Still a Pressing Need for Family Physicians BY JENNA PETKER Health care is a significant issue for all of us and having access to health care professionals is critical to the well being of families living in our region. Unfortunately, many families, locally and across the province, do not have the benefit of being under the care of a family practitioner. This is why the Chamber’s physician recruitment program is such an important community health care initiative, not only for our residents’ well being but for the health and prosperity of our business community looking to attract the best and the brightest talent. With the generous investment and support of our corporate and municipal partners, the Chamber Health Care Resources Council is able to oversee a number of programs throughout the year to attract new family physicians to serve the health care needs of the community. Since this critical initiative was launched in 1998, the Chamber, working with community interests, has successfully attracted over 190 family practitioners. This year alone, we have had eight physicians who have made community practice commitments here in Kitchener-Waterloo. We could not have achieved such great results without your commitment.
the patients. This can cause some challenges. The majority of newer doctors are interested in practicing in a group setting, with other established doctors for mentorship, whereas many retiring physicians practice within their own, individual space. New to our health care initiatives is assisting the local hospitals in their efforts to recruit and retain emergency doctors. As emergency doctors do not have a roster of patients, it is less complicated and more simple for them to move anywhere in the country and practice. It is crucial that we are able to retain these doctors and ensure that Kitchener-Waterloo is a desired place to live and work. New to this year’s Annual Recruitment Weekend, we have opened it up to 5 emergency residents and their partners to showcase Kitchener- Waterloo and what it has to offer, in hopes that they someday call it home. Our successes and efforts would not be possible if it wasn’t for our generous corporate, municipal and personal sponsors and supporters of this program. The Chamber Health Care Resources Council sincerely thanks our partners for their generous and continued support as we strive to eliminate the physician shortage in Kitchener-Waterloo.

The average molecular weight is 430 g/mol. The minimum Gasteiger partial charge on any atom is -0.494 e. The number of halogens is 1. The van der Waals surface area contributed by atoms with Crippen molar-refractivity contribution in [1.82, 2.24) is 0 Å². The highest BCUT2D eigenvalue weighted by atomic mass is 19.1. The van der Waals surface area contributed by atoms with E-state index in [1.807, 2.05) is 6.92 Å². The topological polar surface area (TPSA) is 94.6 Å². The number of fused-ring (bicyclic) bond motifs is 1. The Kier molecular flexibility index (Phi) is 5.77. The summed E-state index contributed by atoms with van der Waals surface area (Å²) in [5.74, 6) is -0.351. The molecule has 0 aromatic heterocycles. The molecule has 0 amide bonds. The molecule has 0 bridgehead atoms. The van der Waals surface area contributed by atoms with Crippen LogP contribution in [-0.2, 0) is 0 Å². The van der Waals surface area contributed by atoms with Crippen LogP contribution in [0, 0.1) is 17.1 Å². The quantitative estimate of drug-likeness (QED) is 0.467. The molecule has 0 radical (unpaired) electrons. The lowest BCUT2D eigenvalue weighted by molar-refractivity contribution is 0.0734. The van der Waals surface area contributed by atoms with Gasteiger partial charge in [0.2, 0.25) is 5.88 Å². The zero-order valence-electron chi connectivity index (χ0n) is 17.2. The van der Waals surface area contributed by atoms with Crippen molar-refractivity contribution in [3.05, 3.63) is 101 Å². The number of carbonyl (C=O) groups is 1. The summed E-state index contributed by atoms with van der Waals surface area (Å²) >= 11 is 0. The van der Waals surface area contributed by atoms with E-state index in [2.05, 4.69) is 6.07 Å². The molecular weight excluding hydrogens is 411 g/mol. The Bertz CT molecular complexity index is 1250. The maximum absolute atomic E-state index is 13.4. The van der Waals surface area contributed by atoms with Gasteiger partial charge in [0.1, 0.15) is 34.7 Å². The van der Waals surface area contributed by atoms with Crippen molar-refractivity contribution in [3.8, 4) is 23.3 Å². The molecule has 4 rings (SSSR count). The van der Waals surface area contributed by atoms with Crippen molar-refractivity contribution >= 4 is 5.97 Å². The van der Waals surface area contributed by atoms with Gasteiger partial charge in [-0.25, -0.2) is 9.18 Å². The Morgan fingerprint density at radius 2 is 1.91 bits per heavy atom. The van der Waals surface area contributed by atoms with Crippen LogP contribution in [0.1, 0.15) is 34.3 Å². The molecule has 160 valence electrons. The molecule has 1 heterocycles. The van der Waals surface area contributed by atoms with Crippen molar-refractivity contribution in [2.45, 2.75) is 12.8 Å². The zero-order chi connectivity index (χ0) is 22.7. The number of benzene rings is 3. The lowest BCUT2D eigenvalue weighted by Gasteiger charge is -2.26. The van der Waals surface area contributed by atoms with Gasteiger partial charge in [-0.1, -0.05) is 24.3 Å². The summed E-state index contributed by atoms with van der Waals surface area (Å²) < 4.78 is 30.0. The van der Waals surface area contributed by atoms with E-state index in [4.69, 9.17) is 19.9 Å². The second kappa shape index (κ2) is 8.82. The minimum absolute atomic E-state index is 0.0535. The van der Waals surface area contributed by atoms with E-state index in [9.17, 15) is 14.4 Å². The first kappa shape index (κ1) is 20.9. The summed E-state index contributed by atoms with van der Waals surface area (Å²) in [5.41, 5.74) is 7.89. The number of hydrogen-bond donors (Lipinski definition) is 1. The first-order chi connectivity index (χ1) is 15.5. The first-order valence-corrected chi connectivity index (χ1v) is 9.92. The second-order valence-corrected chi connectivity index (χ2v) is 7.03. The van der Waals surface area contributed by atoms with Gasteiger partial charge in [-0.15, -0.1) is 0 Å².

Aside from our Annual Physician Recruitment Weekend, our corporate and municipal partners’ generous annual investment also helps the Chamber to recruit physicians throughout the year. We have been working with new family medicine physicians who just graduated this summer as well as established family practitioners from across the province. Personal community visits have been arranged for these practitioners – meeting with local family physicians and a number of other practice opportunities within Kitchener-Waterloo. Our need for family physicians is still a pressing need for our community. We have been working with a number of physicians nearing retirement and are in the process of looking for prospective physicians to take over their practice. We encourage these physicians to start searching for a replacement well in advance and provide them with the necessary resources to ensure for a smooth transition. Many of the newer graduate physicians are looking for more of a work/life balance and are often starting their practice small (8001500 patient roster) and gradually increasing it over time. With many retiring doctors having a patient roster size of 2000+, we are in need of 2-2.5 doctors per retiring physician to account for all of
ABOUT THE AUTHOR
Jenna Petker Jenna is Physician Recruitment Lead for the Greater Kitchener Waterloo Chamber of Commerce.
perspective on health care
• BU S I N E S S E XC E L L E N C E AWA R D S •
BEA BE A gala gala.ca .ca
In celebration of the Chamber’s 130th Anniversary, we are hosting the event at a new venue! The evening will feature an elegant standing dinner reception, followed by the awards presentation, a dessert reception and after advocate party. NOVEMBER | DECEMBER 2016 9
August 1, 2016 to September 30, 2016 Access Storage Storage - Self Service Riley Broadbent, Site Manager 2444 Shirley Dr Kitchener, ON N2B 3X8 Email: email@example.com accessstorage.ca Phone: (519) 579-5333
CMS Commercial Moving Services Inc. Moving & Storage Geoff Pearson, President 62 McBrine Pl, Unit 6, Kitchener, ON N2R 1H3 Email: firstname.lastname@example.org commercialmovingservices.ca Phone: (519) 749-3387
Amma Yoga Yoga Instruction Thea Mistry, Owner 72 St Leger St, Unit 1 Kitchener, ON N2H 6R4 Email: email@example.com ammayoga.ca Phone: (519) 588 8432